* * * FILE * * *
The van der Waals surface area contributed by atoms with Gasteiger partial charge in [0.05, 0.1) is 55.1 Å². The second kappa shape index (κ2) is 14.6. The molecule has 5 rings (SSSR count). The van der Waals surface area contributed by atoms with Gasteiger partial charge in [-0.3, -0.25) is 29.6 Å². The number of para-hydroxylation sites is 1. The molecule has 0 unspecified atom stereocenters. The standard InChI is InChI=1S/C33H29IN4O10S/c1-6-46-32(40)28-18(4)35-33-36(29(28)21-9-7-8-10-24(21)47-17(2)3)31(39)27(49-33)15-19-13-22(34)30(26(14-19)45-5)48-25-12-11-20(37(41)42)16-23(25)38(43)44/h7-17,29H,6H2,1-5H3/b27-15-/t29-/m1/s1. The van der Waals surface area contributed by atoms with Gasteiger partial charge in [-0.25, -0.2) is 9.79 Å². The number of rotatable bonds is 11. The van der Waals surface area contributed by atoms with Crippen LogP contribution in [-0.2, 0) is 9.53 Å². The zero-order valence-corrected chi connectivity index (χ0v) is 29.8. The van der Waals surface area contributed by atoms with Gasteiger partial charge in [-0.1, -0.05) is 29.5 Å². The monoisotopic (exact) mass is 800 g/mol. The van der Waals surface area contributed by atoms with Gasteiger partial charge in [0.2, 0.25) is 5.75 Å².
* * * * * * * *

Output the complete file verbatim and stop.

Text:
The van der Waals surface area contributed by atoms with Gasteiger partial charge in [0.05, 0.1) is 55.1 Å². The second kappa shape index (κ2) is 14.6. The molecule has 5 rings (SSSR count). The van der Waals surface area contributed by atoms with Gasteiger partial charge in [-0.3, -0.25) is 29.6 Å². The number of para-hydroxylation sites is 1. The molecule has 0 unspecified atom stereocenters. The standard InChI is InChI=1S/C33H29IN4O10S/c1-6-46-32(40)28-18(4)35-33-36(29(28)21-9-7-8-10-24(21)47-17(2)3)31(39)27(49-33)15-19-13-22(34)30(26(14-19)45-5)48-25-12-11-20(37(41)42)16-23(25)38(43)44/h7-17,29H,6H2,1-5H3/b27-15-/t29-/m1/s1. The van der Waals surface area contributed by atoms with Gasteiger partial charge in [-0.25, -0.2) is 9.79 Å². The number of rotatable bonds is 11. The van der Waals surface area contributed by atoms with Crippen LogP contribution in [-0.2, 0) is 9.53 Å². The zero-order valence-corrected chi connectivity index (χ0v) is 29.8. The van der Waals surface area contributed by atoms with Gasteiger partial charge in [-0.1, -0.05) is 29.5 Å². The monoisotopic (exact) mass is 800 g/mol. The van der Waals surface area contributed by atoms with Gasteiger partial charge in [0.2, 0.25) is 5.75 Å².